Derek Parfit concluded that our future may be wonderful, and that we cannot make the ethical decision whether future people should exist at all. In other words, we have no moral grounds to end human history. The fact that humans can think about the future is one of the most defining elements about our species. Compare us to the chipmunk. The chipmunk may store nuts, and forget about most of these. Birds migrate in anticipation of the seasons changing. Whales may follow their food. It is probably only us who have a abstract understanding about different futures, and can adapt our actions based on this knowledge. To do so, the scientific examination of our futures became more and more systematic over the last centuries and especially decades. We know that the earliest cultures cared about their future - the artefacts found in graves showcase the complex world our ancestors anticipated in the afterlife. Some of the earliest texts offer a testimony of what might happen in the future, often as a motivation or a basis for moral authority for the living. Moses' interpretation of the dreams of the Pharao showcases how the anticipation of a possible future and its shortcoming was central to the ancient culture.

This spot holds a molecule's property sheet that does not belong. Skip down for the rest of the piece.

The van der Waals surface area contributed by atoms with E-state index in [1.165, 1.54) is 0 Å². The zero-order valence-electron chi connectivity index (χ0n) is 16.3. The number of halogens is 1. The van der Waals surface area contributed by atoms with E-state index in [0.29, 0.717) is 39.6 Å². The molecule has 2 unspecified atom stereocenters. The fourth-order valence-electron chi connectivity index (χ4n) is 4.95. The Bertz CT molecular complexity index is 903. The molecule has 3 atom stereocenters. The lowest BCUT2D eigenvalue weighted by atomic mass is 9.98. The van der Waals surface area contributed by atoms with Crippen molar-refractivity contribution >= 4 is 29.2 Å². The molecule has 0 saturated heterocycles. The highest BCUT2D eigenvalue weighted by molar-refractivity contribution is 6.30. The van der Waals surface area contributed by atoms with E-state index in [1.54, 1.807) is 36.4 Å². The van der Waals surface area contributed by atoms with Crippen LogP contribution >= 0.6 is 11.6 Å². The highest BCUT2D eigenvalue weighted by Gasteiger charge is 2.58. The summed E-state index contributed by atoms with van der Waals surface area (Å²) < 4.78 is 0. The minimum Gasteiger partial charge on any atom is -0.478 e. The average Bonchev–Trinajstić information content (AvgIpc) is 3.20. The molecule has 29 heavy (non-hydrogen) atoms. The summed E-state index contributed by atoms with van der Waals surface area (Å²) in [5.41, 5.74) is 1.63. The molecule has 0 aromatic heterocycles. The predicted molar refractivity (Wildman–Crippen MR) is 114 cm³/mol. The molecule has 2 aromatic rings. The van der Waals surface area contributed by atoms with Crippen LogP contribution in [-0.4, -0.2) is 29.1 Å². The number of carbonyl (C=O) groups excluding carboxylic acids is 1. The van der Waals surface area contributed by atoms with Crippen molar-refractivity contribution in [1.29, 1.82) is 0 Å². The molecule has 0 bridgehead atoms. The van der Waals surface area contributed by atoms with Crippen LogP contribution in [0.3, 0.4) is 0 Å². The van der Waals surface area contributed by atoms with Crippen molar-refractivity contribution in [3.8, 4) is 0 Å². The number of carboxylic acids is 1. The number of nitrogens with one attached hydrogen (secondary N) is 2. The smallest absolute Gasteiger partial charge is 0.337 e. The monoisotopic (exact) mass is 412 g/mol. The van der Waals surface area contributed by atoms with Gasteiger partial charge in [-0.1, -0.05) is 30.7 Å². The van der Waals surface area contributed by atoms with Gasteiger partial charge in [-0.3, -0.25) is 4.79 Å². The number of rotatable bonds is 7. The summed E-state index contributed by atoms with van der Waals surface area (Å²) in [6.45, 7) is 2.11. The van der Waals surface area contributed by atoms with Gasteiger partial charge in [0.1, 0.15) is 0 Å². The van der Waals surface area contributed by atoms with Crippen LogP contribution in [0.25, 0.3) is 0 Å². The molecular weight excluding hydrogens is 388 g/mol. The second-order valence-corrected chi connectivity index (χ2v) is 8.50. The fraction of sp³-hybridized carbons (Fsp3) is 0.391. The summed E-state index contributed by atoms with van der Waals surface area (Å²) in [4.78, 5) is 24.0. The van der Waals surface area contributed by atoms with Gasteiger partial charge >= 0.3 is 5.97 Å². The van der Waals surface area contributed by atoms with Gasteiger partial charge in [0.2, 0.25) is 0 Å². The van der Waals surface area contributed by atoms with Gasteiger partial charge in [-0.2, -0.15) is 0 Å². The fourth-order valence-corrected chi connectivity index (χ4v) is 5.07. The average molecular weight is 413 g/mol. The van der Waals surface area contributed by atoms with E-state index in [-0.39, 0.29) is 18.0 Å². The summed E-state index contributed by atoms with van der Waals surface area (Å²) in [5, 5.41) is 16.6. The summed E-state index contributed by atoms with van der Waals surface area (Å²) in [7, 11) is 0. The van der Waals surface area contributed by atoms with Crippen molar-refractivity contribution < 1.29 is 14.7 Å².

While the oracles and mysticisms of the ancients were often complicated yet not systematical in their methodological approaches, this changed with modern agriculture. Human civilisation got domesticated by its crops, and depended on their harvest. The demise of the Maya may be an early testimony of crop failures, and especially in Asia and Europe, records of the central role of the harvest within the seasonal calendar have been preserved for centuries. The ripening of the wine harvest is a record often known since several centuries, and deviances from the known averages often led to catastrophic famine and migrations. To prevent such catastrophes, societies began to index and plan their agricultural practice into the future, and the rise of numbers - with examples from basically all early cultures - testify how this allowed for the thriving of many diverse cultures.